Why is a Seal Rescue plant trees?
That’s the age-old question, and one we get asked every time we say we are well on our way to planting 25,000 native trees in our Local Catchment.
Seal Rescue Ireland is the sole organisation in Ireland responsible for the rescue, rehabilitation and release of sick, injured and orphaned seals around the entire coast of the Republic of Ireland. Over the past 10 years, we have been carefully recording as much data about the root causes of our seals needing to be rescued. Sadly, the main threats all relate to human activity, and therefore, it is our responsibility to learn from every patient and ensure we engage communities in conservation initiatives to ensure no seal needs our help for unnatural reasons.
Over the past 10 years, we’ve recorded a correlation between poor water quality and a rise in illnesses that our patients present with. To address the root cause of this issue, SRI decided to take action and begin Native Habitat Restoration works.
We are working with local farmers, fisheries, landowners, public bodies, community groups and registered foresters to plant 25,000 native Irish trees throughout the Ounavarra Catchment. Our aim is to help protect our freshwater bodies, and regenerate resilient native Habitats that support thriving ecosystems.
Native Trees Planted Each Year
Best Community Initiative that Reduces the Impacts of Climate Change, 2020
Wexford County Council Environment Awards
Best Community Initiative that Reduces the Impacts of Climate Change, 2020, 2021
Wexford County Council Environment Awards
The Top Five Benefits of our project:
1) Regeneration of habitats that are favourable to life, allowing a diverse range of species to re-colonize degraded areas.
2) Targetted and carefully designed planting provides dappled shade to rivers, as well as maximum remediation of degraded habitats. This protects freshwater ecosystems from warming conditions and agricultural run-off but also allows sunlight for freshwater biodiversity to thrive.
3) Mycorrhizae inoculation allows our plant’s roots to form a symbiotic relationship with the fungi to secure soils from erosion, filter out pollutants and excess nutrients, and regenerate the soil food web.
4) Trees, shrubs, ground cover, and soil microorganisms draw down carbon from our atmosphere and lock it into the soil.
5) Trees and Woodlands provide invaluable community amenity space and wellbeing. We aim to include as many members and groups of our community in the immersive, educational opportunities that our habitat restoration work provides.
Our Habitat Restoration Sites
Beginning in 2019, we invited 300 members of the community to join us to plant 600 native trees in an area of Courtown Woods that was devastated by heavy machinery during the dredging of Courtown Harbour. It was an exciting vibrant day, with individuals, families and friend groups joining us for this immersive experience deep in the woods along the Ounavarra River. Three years on and many of the trees have become a rich, understory providing valuable habitat for wildlife and an amazing amenity for the community. We look forward to seeing the Hazel fruit and hopefully getting a taste of their full flavour nuts… but of course, we’ll leave most of the treats for the local woodland creatures.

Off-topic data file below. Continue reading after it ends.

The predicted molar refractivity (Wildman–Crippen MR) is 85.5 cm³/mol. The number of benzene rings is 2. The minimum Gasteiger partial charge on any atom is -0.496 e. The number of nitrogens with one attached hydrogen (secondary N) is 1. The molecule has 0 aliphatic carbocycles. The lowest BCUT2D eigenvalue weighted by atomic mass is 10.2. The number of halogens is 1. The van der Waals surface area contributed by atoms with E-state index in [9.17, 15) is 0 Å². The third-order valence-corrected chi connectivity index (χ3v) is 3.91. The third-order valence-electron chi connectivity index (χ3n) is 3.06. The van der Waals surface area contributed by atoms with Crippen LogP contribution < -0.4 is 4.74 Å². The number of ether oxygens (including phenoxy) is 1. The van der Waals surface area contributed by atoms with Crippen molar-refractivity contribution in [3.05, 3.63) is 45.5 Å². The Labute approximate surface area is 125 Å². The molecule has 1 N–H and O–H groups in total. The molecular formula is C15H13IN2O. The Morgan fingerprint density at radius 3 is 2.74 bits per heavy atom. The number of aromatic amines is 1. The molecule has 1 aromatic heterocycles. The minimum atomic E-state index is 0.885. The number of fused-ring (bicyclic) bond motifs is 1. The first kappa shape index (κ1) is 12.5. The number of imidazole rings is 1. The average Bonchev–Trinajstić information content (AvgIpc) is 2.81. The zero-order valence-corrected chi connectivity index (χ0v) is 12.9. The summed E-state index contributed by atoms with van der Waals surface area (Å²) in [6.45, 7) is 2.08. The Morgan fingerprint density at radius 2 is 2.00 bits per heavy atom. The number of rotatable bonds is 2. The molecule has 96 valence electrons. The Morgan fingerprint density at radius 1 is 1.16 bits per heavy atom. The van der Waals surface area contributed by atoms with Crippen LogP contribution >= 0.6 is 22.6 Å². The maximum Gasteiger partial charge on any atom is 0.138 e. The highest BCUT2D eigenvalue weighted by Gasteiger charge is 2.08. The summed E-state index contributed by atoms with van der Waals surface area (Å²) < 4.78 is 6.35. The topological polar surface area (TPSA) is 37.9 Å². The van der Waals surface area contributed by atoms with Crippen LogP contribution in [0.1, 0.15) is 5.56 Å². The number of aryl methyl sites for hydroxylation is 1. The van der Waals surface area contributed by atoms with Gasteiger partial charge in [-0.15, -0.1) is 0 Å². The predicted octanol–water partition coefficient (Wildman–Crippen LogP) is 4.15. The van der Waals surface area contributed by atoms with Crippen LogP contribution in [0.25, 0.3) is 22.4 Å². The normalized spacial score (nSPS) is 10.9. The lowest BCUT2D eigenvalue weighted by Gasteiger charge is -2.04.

Following on from the success of our pilot project in Courtown Woods, we reached out to communities in our local area to see if they were interested in Habitat Restoration. We connected with an amazing group of families in Riverchapel, who helped us and other local volunteers to plant 1,800 native trees in their community green space, which runs parallel to the heavily impacted Aughboy River. Two years on and some of the trees are over 10ft tall with a plethora of biodiversity thriving around their feet. We will continue to monitor the benefits this project has for local biodiversity.
Tara Glen & Hill Biodiversity Booster
In 2019, we recognized that there was an opportunity to regenerate the Northern side of Courtown Woods. It is heavily planted in commercial Spruce, with some areas under protection by National Parks & Wildlife Service. We saw an opportunity to collaborate with Tara Glen Golf & Country Club, to plant thousands of diverse native species into the unused areas of the golf course and associated silage fields. We planted 18 different native Irish species to provide forage and habitat for the wild creatures that live in the woods and around the golf course. We also worked with a private land owner to plant a few hundred trees in his field on Tara Hill.
All our hard work has been leading to this opportunity to work on a dairy farm associated with the Ounavarra River. From the get-go, we have focused our efforts on low maintenance, high ecological impact regeneration and, although there are many hydro-morphological and urban pressures on the Ounavarra, the primary impact comes from agriculture. We’re developing and lobbying for a riparian regeneration model that incentivizes a feasible and resilient opportunity for landowners, communities and public bodies to connect and collectively restore Ireland’s waterbodies. Make sure to read more about our planning, implementation and engagement on this project.